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Survey finds growth, vitality in multisite church model


© 2014 Religion News Service

The vast majority of multisite churches are growing, according to a new study, and they are seeing more involvement from lay people and newcomers after they open an additional location.

Nearly one in 10 U.S. Protestants attends a congregation with multiple campuses, according to findings released Tuesday (March 11) in the “Leadership Network/Generis Multisite Church Scorecard.”

The report cites new data from the National Congregations Study, which found there were 8,000 multisite churches in the U.S. in 2012 — up from 5,000 in 2010 — including churches with more than one gathering on the same campus. Churches that have created worship space in a separate setting now exist in almost every state, several Canadian provinces and dozens of other countries.

Multisite churches typically operate with a main campus headed by the senior minister and one or more satellite locations. In some settings, attendees at the satellite location watch the same sermon that’s beamed in from the central location but have their own dedicated on-site pastor, music or small group meetings.

The scorecard examined 535 responses to a survey of multisite churches that had created worship space in a separate setting.

Among the findings:

* By the end of 2013, the average church has grown 14 percent since it went multisite.
* The vast majority (88 percent) report increased lay participation after having multiple locations.
* It’s still a relatively new phenomenon: 60 percent had opted for the multisite model in the last five years.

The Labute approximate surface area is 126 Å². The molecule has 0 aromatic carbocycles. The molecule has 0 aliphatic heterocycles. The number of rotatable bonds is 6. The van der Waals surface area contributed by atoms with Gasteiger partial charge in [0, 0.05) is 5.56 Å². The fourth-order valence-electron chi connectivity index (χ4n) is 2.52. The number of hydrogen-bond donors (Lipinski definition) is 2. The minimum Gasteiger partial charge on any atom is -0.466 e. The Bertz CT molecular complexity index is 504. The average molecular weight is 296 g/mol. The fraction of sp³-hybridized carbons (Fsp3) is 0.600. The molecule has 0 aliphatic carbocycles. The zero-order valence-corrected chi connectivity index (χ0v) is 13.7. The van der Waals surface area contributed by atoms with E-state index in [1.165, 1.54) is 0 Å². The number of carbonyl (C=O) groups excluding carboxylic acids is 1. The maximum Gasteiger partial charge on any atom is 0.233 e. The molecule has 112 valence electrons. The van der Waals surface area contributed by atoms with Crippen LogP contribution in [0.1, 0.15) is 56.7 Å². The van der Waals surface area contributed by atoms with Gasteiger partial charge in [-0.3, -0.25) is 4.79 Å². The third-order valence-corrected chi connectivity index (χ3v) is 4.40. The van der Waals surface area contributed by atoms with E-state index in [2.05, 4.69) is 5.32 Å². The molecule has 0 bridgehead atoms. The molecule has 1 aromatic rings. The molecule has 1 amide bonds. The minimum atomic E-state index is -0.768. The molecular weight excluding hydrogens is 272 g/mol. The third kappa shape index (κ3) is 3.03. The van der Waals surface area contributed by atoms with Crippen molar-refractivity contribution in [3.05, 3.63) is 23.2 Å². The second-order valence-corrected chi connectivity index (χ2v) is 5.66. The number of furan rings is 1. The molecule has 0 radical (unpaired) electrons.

* Almost half (47 percent) have a location in a rural area or a small town.
* One in three (37 percent) started being multisite through a merger of different congregations.

Although megachurches (congregations with 2,000 or more weekly attendees) were pioneers of the multisite concept, churches with as few as 50 people and as many as 15,000 have tried this approach, said Warren Bird, director of research at Leadership Network, a Dallas-based church think tank.

Multisite is also an international phenomenon: One-third of the congregations on Bird’s list of international megachurches are multisite.

The report points out some of the challenges of juggling more than one campus for worship. Researchers found in 2010 that one in 10 multisite churches they surveyed had closed a location.

In this new survey, some said rented space in public schools — popular options for multisite churches — are “one of the toughest places to launch” an additional site.

“I can only guess that the climate of churches renting public facilities is getting more and more difficult with the number of school boards that are declining to rent either on Sundays or to religious groups on the increase,” Bird said.

Jim Sheppard, CEO of Generis, an Atlanta-based consulting firm that sponsored the report, warned that it is important to have a “good, sound contract” in whatever location a church picks to set up a temporary worship space.

“If your initial location is a public school, don’t over estimate the relationship,” he wrote. “People can change, politics can get involved and you might be forced out sooner than expected.”

Multisite church leaders report that they are finding a greater percentage of “unchurched” people in their new locations than at the original location.

“Historically, a church’s greatest impact on the community is in its early years, and so the same thing is happening with a new campus,” Bird said.

Both independent congregations and those affiliated with denominations are embracing the multisite concept. Some regional denominational groups, including the United Methodists, consider mergers and other multisite options as part of their revitalization strategies.

“One of them is vibrant but needs facilities,” Sheppard said of some merging congregations in a webinar about the report. “The other one lacks vibrancy but has facilities.”


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In rare public split, Catholic bishops differ sharply on anti-gay laws


© 2014 Religion News Service

The Roman Catholic hierarchy has generally been viewed as a unified bloc in opposition to gay rights, but the emergence of especially punitive measures against gays in various countries has opened unusually stark and public fissures among bishops in different nations.

The divisions are also raising questions about whether Pope Francis, who has struck a charitable tone toward gays and lesbians, needs to take action.